English course, so she can brush up her social English skills.
A Croatian businessman, who lives and works in Croatia, has to handle regular email and phone
communication in English, and occasionally take part in conference calls in English.
A group of students from China are getting instruction in how to write academic essays in English, in
preparation for post-graduate study at a university in New Zealand.
Workers and clerical staff attend an on-site beginners level English class at a paint factory in Poland.

ESP a, b, c, e, f, / General English d, g


ESP a, b, d, e, g / General English c, f

1 out of 1
GOOD! English for Specific Purposes includes English for scientists, English for academic purposes, English for
doctors/health care workers, tourism English,etc.

Assessment Feedback
WELL DONE!
Total score: 6 out of 6, 100%
1 of 6
1.ESP stands for English for Specific Purposes. It may mean English for hotel receptionists. English for pharmaceutical
salesmen, English for telephoning, etc.
Verdadero
Falso

1 out of 1
GOOD! ESP implies that the teacher is going to take the clients needs and goals more seriously when planning the
course, and rather than teach general English, he/she is going to tailor everything
2 of 6
2. In teenage classes, the learners are discovering a range of new possibilities for themselves. They are discovering what
impact they can have on the world and can be very motivated.
Verdadero
Falso

1 out of 1
WONDERFUL!
3 of 6
3. ESP often means teaching all the English a teacher already teaches in all the ways he/she knows how to do, but using
lexis, examples, topics and contexts that are relevant to the students and practice relevant specific skills.
Verdadero
Falso

1 out of 1
FANTASTIC!
4 of 6

4. A needs analysis is not necessary in an ESP course.


Verdadero
Falso

1 out of 1
GREAT! We cant really address a students specific needs unless we are absolutely clear about what they are. A typical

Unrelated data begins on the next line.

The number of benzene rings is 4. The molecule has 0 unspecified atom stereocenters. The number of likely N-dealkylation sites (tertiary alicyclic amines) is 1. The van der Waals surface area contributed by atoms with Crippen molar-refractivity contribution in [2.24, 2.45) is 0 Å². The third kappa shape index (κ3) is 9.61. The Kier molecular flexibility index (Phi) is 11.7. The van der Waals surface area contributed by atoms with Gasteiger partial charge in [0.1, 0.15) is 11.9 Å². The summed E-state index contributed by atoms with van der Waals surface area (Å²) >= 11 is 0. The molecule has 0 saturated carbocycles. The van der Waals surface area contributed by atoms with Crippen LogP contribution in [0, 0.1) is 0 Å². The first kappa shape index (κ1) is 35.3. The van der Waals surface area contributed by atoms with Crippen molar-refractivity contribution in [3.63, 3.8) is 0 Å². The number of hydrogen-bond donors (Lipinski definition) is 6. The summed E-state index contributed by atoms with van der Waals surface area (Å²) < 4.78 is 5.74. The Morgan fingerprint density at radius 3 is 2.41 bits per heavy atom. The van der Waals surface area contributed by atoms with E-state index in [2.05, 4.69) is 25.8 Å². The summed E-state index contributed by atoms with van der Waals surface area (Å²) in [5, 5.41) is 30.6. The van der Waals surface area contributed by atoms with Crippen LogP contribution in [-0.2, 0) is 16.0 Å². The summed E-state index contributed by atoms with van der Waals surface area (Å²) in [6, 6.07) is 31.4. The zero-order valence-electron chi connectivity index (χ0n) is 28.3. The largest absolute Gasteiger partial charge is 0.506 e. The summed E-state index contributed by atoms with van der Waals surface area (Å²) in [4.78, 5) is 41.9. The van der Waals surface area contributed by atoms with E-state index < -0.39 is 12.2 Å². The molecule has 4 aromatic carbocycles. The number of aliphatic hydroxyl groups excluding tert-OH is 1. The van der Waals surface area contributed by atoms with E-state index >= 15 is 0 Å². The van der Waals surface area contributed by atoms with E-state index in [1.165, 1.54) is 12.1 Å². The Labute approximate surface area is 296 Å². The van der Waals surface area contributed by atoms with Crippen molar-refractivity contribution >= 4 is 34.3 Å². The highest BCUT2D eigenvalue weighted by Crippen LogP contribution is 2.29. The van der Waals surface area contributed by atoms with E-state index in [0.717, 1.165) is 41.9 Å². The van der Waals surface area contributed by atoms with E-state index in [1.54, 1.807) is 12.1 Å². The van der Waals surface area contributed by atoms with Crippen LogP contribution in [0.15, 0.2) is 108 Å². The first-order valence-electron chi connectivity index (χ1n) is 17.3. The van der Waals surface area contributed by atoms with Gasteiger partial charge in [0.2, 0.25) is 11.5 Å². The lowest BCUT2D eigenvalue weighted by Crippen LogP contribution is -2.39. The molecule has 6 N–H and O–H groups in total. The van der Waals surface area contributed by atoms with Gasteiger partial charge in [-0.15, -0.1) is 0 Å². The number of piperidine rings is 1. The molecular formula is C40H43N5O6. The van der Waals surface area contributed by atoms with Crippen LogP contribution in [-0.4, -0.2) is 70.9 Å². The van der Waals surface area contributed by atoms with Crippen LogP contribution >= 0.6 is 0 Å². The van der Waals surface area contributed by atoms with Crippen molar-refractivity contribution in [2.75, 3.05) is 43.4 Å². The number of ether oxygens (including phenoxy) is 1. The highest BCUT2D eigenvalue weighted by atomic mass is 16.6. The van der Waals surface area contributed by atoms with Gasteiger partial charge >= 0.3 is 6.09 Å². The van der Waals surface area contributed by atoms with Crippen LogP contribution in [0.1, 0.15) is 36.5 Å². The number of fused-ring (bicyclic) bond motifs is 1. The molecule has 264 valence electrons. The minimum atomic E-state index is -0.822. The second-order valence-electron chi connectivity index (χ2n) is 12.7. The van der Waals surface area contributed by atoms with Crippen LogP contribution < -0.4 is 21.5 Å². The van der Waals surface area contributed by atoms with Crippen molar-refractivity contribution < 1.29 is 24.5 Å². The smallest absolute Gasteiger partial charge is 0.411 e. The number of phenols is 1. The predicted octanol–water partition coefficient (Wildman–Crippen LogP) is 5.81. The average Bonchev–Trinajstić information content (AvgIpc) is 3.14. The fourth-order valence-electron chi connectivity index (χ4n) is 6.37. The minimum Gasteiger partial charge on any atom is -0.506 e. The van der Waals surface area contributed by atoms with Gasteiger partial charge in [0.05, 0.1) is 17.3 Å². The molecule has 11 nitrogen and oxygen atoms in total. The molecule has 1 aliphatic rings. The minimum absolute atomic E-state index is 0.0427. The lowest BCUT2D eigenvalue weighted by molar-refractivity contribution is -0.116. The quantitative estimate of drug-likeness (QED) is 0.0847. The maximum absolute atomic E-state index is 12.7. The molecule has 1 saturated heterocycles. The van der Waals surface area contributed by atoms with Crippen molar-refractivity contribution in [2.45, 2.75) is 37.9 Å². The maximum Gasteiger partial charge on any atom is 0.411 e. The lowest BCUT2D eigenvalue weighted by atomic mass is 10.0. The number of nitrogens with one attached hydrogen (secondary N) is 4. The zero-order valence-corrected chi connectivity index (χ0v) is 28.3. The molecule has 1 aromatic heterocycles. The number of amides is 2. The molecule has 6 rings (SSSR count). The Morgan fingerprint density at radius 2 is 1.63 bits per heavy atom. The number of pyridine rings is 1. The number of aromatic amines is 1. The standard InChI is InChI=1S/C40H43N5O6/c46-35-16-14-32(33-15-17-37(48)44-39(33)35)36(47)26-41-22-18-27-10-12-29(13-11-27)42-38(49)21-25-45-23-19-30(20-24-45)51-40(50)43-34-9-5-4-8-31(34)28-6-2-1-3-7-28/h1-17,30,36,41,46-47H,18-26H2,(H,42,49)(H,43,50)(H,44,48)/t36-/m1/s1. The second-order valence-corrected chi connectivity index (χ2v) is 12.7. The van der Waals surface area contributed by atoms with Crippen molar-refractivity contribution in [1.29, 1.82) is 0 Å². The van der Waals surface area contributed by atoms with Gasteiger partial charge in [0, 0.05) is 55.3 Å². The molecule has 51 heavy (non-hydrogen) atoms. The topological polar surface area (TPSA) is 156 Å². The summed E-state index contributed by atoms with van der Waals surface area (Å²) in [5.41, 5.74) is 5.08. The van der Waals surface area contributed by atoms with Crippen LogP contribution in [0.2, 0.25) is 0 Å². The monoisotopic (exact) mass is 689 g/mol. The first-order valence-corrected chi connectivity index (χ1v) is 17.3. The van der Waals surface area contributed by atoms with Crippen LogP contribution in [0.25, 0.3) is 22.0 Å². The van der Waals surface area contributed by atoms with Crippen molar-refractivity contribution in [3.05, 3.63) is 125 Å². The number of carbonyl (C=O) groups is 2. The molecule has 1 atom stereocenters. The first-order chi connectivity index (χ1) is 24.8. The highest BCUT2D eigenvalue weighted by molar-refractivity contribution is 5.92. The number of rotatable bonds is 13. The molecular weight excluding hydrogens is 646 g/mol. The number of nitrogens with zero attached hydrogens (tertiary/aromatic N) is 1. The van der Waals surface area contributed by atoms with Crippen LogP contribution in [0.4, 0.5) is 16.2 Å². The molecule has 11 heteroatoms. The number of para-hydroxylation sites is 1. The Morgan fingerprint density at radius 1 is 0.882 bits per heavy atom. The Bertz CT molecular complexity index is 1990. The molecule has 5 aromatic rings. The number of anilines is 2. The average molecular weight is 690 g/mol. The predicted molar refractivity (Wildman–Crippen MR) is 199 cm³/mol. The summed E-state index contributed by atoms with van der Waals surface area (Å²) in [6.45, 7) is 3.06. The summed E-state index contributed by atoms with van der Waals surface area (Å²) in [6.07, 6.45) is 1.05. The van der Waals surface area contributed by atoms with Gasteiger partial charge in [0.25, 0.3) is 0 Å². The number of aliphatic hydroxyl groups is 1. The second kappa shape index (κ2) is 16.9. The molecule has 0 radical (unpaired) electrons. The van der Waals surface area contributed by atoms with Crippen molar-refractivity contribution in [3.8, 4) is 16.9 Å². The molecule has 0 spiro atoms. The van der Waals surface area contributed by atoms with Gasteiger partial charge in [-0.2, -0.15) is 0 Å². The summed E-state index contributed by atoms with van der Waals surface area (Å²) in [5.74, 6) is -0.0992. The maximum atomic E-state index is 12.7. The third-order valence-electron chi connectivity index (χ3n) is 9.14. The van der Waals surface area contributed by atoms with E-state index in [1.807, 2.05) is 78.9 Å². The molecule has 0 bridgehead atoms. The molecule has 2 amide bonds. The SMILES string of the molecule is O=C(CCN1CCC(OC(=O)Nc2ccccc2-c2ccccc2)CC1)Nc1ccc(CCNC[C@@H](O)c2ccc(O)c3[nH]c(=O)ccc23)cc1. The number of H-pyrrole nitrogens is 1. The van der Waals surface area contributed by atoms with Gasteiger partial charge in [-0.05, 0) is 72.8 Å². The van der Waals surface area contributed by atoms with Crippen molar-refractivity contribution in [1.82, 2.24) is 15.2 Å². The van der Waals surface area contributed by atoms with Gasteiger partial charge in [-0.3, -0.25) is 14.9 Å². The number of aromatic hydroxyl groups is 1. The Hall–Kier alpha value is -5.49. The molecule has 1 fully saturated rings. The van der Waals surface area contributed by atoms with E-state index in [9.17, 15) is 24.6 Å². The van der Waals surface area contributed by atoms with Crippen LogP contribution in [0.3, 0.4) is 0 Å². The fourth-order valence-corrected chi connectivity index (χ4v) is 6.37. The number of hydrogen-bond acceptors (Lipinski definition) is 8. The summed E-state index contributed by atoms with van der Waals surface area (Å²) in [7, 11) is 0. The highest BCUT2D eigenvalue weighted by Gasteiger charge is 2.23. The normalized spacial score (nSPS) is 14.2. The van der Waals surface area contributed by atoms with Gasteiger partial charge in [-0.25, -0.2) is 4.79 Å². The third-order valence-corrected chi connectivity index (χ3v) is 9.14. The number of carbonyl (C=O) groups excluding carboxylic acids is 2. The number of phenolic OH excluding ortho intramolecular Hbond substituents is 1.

ESP Needs analysis might be a questionnaire that the teacher and the client talk through and fill in together.
5 of 6
5. One of the main constraints when teaching a large class is that theres limited eye contact from the teacher to
students and amongst students.
Verdadero
Falso

1 out of 1
GOOD JOB! Two other constraints if the classroom isnt big enough could be:

Neither the students nor the teacher can move easily.

The seating arrangement can prevent a number of activities.


6 of 6
6. There are cases when the constraining factor may be the teachers own worry or doubts, or their fear of trying
something different from what is normally done. E.g. They dont have students move from their seats because of the
noise they might make.
Verdadero
Falso

1 out of 1
GREAT!

Assessment Feedback
WELL DONE!
Total score: 10 out of 10, 100%
1 of 10
1. Identify two kinds of activities you can do with flashcards below.

(1) To introduce phonetic symbols and the sounds they represent (2) To quickly show the meaning of a lexical item
(1) To quickly show the meaning of a lexical item (2) To introduce phonetic symbols and the sounds they represent

1 out of 1
GREAT!

2 of 10
2. Identify two other kinds of activities you can do with flashcards.

(1) To use them as prompts to remind students of a specific grammar point (2) To illustrate the presentation of
language by giving a visual image of a story students already know
(1) To illustrate the presentation of language by giving a visual image of a story students already know.(2) To use
them as prompts to remind students of a specific grammar point.
1 out of 1